Feds, state officials say 'temporary' decision on Iowa Medicaid needs no federal OK
Amerigroup 'actively ramping up' to take on new enrollees eventually
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State and federal officials said Friday Iowa does not need approval to move some 213,000 Iowans on Medicaid to a managed-care organization without offering them a choice.
The officials said they are working together on the issue but did not offer a timeline as to when it would be resolved.
Department of Human Services officials had announced in late October that one of its three insurers in Iowa’s Medicaid program, AmeriHealth Caritas, would exit the program on Dec. 1.
The state’s two remaining Medicaid insurers — Amerigroup Iowa and UnitedHealthcare of the River Valley — both re-signed contracts with Iowa for 2018.
Those enrollees previously covered by AmeriHealth would be transferred to UnitedHealthcare, department officials announced earlier this month. Those beneficiaries then could switch Amerigroup.
However, Tuesday’s notice obtained by The Gazette stated Amerigroup “does not have the capacity to take additional members, including those who have actively chosen Amerigroup Iowa as their (managed-care organization) after AmeriHealth Caritas’ withdrawal.”
That would leave 213,000 Medicaid enrollees with UnitedHealth care as their only choice for a managed-care organization.
This could create complications for some beneficiaries and health care providers, as some doctors and providers have signed with only one or two of the managed-care organizations.
“An ‘approval’ from CMS to suspend choice is not necessary. Iowa has not requested any additional waiver authority as part of this transition, but is in constant communication with CMS,” Department of Human Services spokesman Matt Highland wrote in an email Friday. “Iowa Medicaid is proceeding forward in temporarily suspending choice for Medicaid beneficiaries.
Highland added that Amerigroup is “actively ramping up their capacity, which the department will be monitoring.”
“Once Amerigroup Iowa and the Department are confident they have capacity to take additional members, members will again have choice,” Highland wrote.
Neither Highland or federal officials gave further information on a timeline for the solution.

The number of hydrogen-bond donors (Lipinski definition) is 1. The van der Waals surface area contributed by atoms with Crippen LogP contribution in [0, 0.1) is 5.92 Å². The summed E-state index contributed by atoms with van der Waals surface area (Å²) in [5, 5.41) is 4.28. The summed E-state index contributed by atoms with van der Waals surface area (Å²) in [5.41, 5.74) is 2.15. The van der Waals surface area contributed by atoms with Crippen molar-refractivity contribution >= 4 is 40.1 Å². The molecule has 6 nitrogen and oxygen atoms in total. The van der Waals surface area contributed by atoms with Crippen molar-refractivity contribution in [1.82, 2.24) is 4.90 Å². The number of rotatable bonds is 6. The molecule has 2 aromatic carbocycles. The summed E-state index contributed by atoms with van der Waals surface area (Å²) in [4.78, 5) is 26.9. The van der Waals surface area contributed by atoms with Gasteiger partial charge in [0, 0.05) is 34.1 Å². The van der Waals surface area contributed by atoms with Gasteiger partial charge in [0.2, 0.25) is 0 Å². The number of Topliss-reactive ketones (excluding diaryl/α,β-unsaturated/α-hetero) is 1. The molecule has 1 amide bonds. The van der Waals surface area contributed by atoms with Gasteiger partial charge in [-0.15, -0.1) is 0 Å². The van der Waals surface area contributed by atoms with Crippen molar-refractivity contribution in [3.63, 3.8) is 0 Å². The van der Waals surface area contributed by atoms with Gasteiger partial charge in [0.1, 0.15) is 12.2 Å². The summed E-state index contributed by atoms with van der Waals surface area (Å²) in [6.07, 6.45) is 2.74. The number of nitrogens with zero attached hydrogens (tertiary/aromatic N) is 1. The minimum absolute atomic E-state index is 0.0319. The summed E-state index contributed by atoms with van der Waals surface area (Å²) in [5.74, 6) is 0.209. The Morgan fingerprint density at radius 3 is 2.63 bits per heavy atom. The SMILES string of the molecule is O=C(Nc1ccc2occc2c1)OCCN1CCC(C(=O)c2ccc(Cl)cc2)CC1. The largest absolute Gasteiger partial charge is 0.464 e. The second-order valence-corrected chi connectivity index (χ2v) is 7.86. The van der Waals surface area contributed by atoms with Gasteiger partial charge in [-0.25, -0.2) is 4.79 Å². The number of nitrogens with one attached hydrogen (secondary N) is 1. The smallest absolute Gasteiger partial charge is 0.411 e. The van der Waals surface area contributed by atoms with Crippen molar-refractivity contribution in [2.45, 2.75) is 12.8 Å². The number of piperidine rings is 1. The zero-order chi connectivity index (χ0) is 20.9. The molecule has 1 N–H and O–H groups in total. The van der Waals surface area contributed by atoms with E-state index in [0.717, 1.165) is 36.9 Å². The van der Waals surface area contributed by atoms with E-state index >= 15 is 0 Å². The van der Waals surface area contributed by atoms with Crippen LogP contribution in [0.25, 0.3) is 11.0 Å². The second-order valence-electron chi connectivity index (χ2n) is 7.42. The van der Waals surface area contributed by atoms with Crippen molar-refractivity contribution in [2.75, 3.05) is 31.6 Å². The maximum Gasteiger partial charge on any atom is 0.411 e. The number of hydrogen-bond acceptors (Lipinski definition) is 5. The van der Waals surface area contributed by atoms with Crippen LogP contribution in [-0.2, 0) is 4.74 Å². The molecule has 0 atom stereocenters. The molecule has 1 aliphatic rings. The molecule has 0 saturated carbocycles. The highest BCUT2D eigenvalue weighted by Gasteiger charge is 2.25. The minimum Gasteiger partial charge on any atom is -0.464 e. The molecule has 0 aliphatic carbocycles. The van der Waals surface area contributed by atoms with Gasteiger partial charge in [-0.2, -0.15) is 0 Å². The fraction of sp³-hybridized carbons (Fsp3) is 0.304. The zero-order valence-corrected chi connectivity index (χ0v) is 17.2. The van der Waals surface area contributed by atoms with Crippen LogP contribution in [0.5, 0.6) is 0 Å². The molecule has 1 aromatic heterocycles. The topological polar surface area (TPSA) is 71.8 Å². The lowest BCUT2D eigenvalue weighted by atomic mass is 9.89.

DHS officials currently are undergoing a search for a new managed-care organization, which won’t be available for beneficiaries until July 1, 2019.
Medicaid enrollees are guaranteed a choice among managed-care organizations according to a provision within federal law, and a state must obtain a waiver from the federal Centers for Medicare and Medicaid Services for any suspension of that provision.
Tuesday’s notice from DHS stated it had approval for a temporary suspension of managed-care organization choice from CMS, which oversees nationwide Medicaid programs.
However, a later email to The Gazette by CMS regional spokeswoman Julie Brookhart, based in Kansas, said the state had not received federal approval.
On Friday, Highland clarified the inconsistency, saying that “using the term ‘approval’ was inaccurate.”
“States generally have the ability to manage their programs in situations such as this within existing statutory and regulatory authorities,” Highland said in Friday’s email. “CMS has offered our full support to Iowa to help provide as smooth an experience as possible for all impacted beneficiaries.”
State or federal officials did not offer clarification on how long the temporary wave of choice would last for beneficiaries.
Iowa has kept the federal office apprised on the state of the Medicaid program since AmeriHealth’s withdrawal, “as well as the challenges associated with the capacity at Amerigroup,” said Johnathan Monroe, a Washington, D.C.-based spokesperson for CMS, in a separate email to The Gazette Friday.
“CMS has been working with the state to address their immediate needs and we have no pending decisions before us for consideration related to this transition,” Monroe said in the email. “CMS intends to continue working with the state to help ensure it comes back into full compliance with the choice provisions in the managed-care regulations in a meaningful and measured way so as not to create further disruption to the beneficiaries and providers.”
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